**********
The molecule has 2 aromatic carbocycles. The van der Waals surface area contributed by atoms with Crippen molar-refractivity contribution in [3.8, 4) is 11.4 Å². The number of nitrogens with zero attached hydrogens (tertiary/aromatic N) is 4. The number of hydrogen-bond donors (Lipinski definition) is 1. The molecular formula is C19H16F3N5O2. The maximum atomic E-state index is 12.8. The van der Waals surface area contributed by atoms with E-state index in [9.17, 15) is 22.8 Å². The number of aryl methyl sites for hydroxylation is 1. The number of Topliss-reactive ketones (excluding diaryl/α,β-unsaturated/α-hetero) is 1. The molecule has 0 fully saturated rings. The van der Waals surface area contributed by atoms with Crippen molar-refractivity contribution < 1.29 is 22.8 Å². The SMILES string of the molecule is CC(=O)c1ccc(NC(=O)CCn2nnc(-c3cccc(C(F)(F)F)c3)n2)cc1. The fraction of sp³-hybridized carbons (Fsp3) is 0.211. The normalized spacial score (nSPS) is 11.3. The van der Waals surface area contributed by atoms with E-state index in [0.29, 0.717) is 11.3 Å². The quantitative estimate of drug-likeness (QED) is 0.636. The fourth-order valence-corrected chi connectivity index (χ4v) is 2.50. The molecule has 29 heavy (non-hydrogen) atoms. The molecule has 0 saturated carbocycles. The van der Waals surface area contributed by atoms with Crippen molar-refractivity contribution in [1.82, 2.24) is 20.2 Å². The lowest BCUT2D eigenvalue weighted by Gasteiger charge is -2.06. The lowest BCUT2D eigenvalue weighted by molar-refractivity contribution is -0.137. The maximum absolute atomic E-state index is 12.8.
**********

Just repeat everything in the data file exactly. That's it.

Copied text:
The molecule has 2 aromatic carbocycles. The van der Waals surface area contributed by atoms with Crippen molar-refractivity contribution in [3.8, 4) is 11.4 Å². The number of nitrogens with zero attached hydrogens (tertiary/aromatic N) is 4. The number of hydrogen-bond donors (Lipinski definition) is 1. The molecular formula is C19H16F3N5O2. The maximum atomic E-state index is 12.8. The van der Waals surface area contributed by atoms with E-state index in [9.17, 15) is 22.8 Å². The number of aryl methyl sites for hydroxylation is 1. The number of Topliss-reactive ketones (excluding diaryl/α,β-unsaturated/α-hetero) is 1. The molecule has 0 fully saturated rings. The van der Waals surface area contributed by atoms with Crippen molar-refractivity contribution < 1.29 is 22.8 Å². The SMILES string of the molecule is CC(=O)c1ccc(NC(=O)CCn2nnc(-c3cccc(C(F)(F)F)c3)n2)cc1. The fraction of sp³-hybridized carbons (Fsp3) is 0.211. The normalized spacial score (nSPS) is 11.3. The van der Waals surface area contributed by atoms with E-state index in [0.29, 0.717) is 11.3 Å². The quantitative estimate of drug-likeness (QED) is 0.636. The fourth-order valence-corrected chi connectivity index (χ4v) is 2.50. The molecule has 29 heavy (non-hydrogen) atoms. The molecule has 0 saturated carbocycles. The van der Waals surface area contributed by atoms with Crippen molar-refractivity contribution in [1.82, 2.24) is 20.2 Å². The lowest BCUT2D eigenvalue weighted by Gasteiger charge is -2.06. The lowest BCUT2D eigenvalue weighted by molar-refractivity contribution is -0.137. The maximum absolute atomic E-state index is 12.8.